Recreation enthusiast the world over habitually root out delight in the backcountry of Yosemite National Park. This wedge taken from the Sierra Nevada includes over 800 miles of hiking and trekking trails. Surrounding every inch from trailhead to trail boundary, dramatic mountains undulate to steep valleys.
From the Yosemite Valley with its waterfalls to the Mariposa Grove with its antiquated sequoias, Yosemite National Park renders a feral country all of its own. If you’ve only got once chance to visit Yosemite, then make sure to properly pack for this ultimate camping holiday.
Depending on the kind of camping you’ll be doing-car, RV, campsites, backcountry, and so forth-you’ll want to pack appropriately. Because of the obstacles to hiking in Yosemite National Park, let’s assume you’ll be out blazing trails for at least a few days. Given this scenario, here’s some tips to packing for your ultimate Yosemite camping trip.
First and foremost, novice hikers will need to learn how to pack for camping. If you don’t mind pointy objects in your back, blisters around your shoulders, and an aching back and neck, then read no farther. However, packing de rigueur is a time-honored adeptness requiring years of trial and error. The former keeps you hopping strong; the latter keeps you hobbling to a stop.
No matter what camping equipment or camping gear you pack for camping, be sure to load your backpack with these three rules in mind: 1.) Keep heavier camping equipment between your shoulder blades, near the upper back. 2.) Place the lightest camping gear in the bottom of your pack. 3.) Keep camping supplies you need on a regular basis, binoculars, knife, small water canteens and so on, on the top. Use your compression straps to keep your backpack taut (more tall than broad). These aforementioned camp packing protocols will keep you strong and mobile for all Yosemite throws at you.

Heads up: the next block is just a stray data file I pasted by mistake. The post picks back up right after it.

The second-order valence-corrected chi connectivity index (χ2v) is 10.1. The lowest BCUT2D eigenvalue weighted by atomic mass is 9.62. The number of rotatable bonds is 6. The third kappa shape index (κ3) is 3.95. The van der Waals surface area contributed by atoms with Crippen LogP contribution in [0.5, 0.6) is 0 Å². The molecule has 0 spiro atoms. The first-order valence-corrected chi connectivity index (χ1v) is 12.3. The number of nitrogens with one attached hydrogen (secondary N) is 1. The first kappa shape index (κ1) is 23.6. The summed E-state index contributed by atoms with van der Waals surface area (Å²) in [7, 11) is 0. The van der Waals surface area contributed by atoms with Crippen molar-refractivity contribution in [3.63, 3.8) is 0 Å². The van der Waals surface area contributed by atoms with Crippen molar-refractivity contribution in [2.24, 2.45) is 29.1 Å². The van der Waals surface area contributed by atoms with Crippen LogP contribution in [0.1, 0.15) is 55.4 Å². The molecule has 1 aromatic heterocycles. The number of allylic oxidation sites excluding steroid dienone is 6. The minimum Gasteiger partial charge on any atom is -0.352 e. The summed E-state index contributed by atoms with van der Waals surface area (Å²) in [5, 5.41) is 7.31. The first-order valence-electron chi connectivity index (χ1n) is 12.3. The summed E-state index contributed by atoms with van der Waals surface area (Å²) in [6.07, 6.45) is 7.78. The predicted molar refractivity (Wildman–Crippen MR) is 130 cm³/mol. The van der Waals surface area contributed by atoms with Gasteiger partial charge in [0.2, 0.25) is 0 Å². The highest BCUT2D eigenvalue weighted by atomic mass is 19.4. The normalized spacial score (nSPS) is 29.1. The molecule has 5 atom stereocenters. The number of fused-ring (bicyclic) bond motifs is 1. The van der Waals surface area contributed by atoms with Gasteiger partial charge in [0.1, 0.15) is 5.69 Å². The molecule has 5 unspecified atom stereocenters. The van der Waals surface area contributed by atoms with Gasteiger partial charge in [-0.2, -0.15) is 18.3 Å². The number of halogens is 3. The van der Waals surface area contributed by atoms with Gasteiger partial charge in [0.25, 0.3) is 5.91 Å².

Now that you know where to situate all that camping gear [http://www.merelycamping.com], you’ll need to know what to pack for camping. From the twenty-miler Alger Lake Trail to the fifty-eight-miler Benson Pass, your stay in the great Yosemite will be a long-talked-about highlight of your adventurous life. Follow these ultimate hints and conserve more room in your backpack.
*Hiking Boots: If you were to shed all your belongings, the last thing you’d ever want to give up are those trusted kicks. Though hiking au naturel is not recommended here, make sure that your boots are broken in at least a month before venturing to Yosemite.
*Camping Stove/Cookware: A stove and cookware gives you the power of sous- and executive-chef all in one. You’ll rise to coffee and sleep to hot cocoa. Plus, you can store clothes inside of it during the day.
*Camping Tent: Packing a tent senderismo en properly is difficult. If there are two or more people in your group, make sure to split up the weight. If you’re trekking Yosemite National Park solo, then keep the tent out of its stuff sack. The best way to pack your tent is to stuff it into your backpack. This helps distribute the weight more evenly. Keep tent poles in the middle of your backpack, running along your spine.
* Sleeping mat: Roll, fold or stuff is often the big question here. One of the best ways to carry these needed but cumbersome essentials is to roll it tightly and tie it to the bottom of your backpack. If your sleeping mat is the blow-up version, then a PVC stuff sack (like the ones used for kayaking in Maine, for example) will keep scrapes, pokes and holes at bay.
*Hydration Pack: These water bags allow water to be stored not only on your back but in your backpack. Wrapping a white pillowcase or T-shirt, for example, will keep your water cooler longer if it’s out in the sun. Not to mention, the malleable sacks can be folded and stored after daily use-sometimes hard to do with a canteen.